Research summary
22 Jun 2012

This report evaluates the impact of telehealth on hospital use and mortality from the Department of Health’s Whole System Demonstrator pilots – believed to be the largest ever trial of telehealth.



Co-author Adam Steventon outlines the findings of the Nuffield Trust’s analysis of the Whole System Demonstrator trial


In an era of financial challenge, telehealth – technology designed to help people with long-term conditions maintain their independence and avoid unnecessary hospitalisation – is often cited as vital to increasing the efficiency of health care delivery. But how robust is the evidence base?

The Department of Health’s Whole System Demonstrator trial – the largest of its kind conducted to date – analysed the effects of telehealth on over 3,000 patients across three areas in England: Cornwall, Kent and Newham.

The project strand led by the Nuffield Trust considered the impact of telehealth on patients’ hospital use and mortality in the three areas. In this research summary, Senior Research Analyst Adam Steventon and Director of Research Martin Bardsley highlight the main findings, whilst offering reasons for caution against being over-optimistic about what telehealth can deliver. They also provide some suggestions as to how future studies might best be designed.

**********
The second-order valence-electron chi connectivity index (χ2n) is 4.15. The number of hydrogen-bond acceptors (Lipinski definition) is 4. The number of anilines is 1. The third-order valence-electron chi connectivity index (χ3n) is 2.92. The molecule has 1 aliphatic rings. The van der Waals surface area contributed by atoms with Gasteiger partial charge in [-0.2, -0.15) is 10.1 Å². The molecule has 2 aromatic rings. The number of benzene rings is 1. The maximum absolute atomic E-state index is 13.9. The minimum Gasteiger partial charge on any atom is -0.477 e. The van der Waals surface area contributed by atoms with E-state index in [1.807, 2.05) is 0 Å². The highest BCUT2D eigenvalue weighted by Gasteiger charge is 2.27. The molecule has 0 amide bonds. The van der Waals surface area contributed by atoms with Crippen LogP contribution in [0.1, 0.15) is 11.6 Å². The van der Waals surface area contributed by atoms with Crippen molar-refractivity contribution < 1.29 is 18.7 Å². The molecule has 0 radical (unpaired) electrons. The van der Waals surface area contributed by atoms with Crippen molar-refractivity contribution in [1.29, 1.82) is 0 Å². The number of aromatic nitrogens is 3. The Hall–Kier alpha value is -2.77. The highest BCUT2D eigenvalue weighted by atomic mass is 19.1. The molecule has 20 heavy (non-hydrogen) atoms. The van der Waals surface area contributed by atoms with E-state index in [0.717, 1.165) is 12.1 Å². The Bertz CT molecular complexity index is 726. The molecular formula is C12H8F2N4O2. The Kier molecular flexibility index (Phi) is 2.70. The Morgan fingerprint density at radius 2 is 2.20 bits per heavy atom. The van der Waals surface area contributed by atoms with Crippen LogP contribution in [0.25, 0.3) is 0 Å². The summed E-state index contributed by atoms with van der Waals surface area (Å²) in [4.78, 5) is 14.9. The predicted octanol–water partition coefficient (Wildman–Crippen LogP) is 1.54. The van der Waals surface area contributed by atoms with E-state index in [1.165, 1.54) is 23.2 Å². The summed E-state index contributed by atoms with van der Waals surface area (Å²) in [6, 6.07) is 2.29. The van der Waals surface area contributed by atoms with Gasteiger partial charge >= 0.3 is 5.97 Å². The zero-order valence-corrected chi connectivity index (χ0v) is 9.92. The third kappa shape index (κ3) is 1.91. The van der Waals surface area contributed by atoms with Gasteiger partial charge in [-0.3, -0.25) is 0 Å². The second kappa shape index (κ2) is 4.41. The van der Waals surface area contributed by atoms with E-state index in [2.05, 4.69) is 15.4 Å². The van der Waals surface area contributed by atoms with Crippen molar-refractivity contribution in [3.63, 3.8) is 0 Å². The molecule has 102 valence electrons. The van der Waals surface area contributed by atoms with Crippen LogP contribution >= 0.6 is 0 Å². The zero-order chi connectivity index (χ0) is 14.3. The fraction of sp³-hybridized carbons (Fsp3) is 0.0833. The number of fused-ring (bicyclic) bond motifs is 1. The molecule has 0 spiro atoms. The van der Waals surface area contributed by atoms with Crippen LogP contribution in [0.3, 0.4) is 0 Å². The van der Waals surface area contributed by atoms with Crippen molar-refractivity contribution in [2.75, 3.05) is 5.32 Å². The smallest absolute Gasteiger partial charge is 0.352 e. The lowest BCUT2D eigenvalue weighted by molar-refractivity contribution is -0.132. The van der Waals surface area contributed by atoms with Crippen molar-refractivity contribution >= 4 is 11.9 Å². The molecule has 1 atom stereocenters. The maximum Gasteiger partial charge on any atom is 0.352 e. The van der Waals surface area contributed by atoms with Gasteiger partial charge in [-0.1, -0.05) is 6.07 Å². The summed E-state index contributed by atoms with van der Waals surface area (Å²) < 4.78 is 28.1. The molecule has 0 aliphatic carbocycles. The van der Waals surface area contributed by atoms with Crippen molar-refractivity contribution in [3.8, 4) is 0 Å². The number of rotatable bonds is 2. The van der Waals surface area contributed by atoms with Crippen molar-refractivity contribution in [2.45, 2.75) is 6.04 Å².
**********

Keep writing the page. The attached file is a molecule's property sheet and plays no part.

To move forward appropriately there is a need to design interventions carefully, learning from this trial, and to monitor the longer-term impact.Adam Steventon, co-author and Nuffield Trust Senior Research Analyst

The impact of telehealth on use of hospital care and mortality: A summary of the first findings from the Whole System Demonstrator trial found indications of a positive impact on hospital admissions and patient mortality; these differences found were statistically significant, so were unlikely to have been caused by chance.

However, the study found less evidence that telehealth will reduce costs. For intervention patients, the overall costs of hospital care (including emergency admissions, elective admissions and outpatient attendances), were £188 per patient less than for those in the control group. However, this cost difference was not statistically significant.

This research summary is published alongside an article in the British Medical Journal relating the detailed findings. For further information about our work in this area, visit our dedicated project page.

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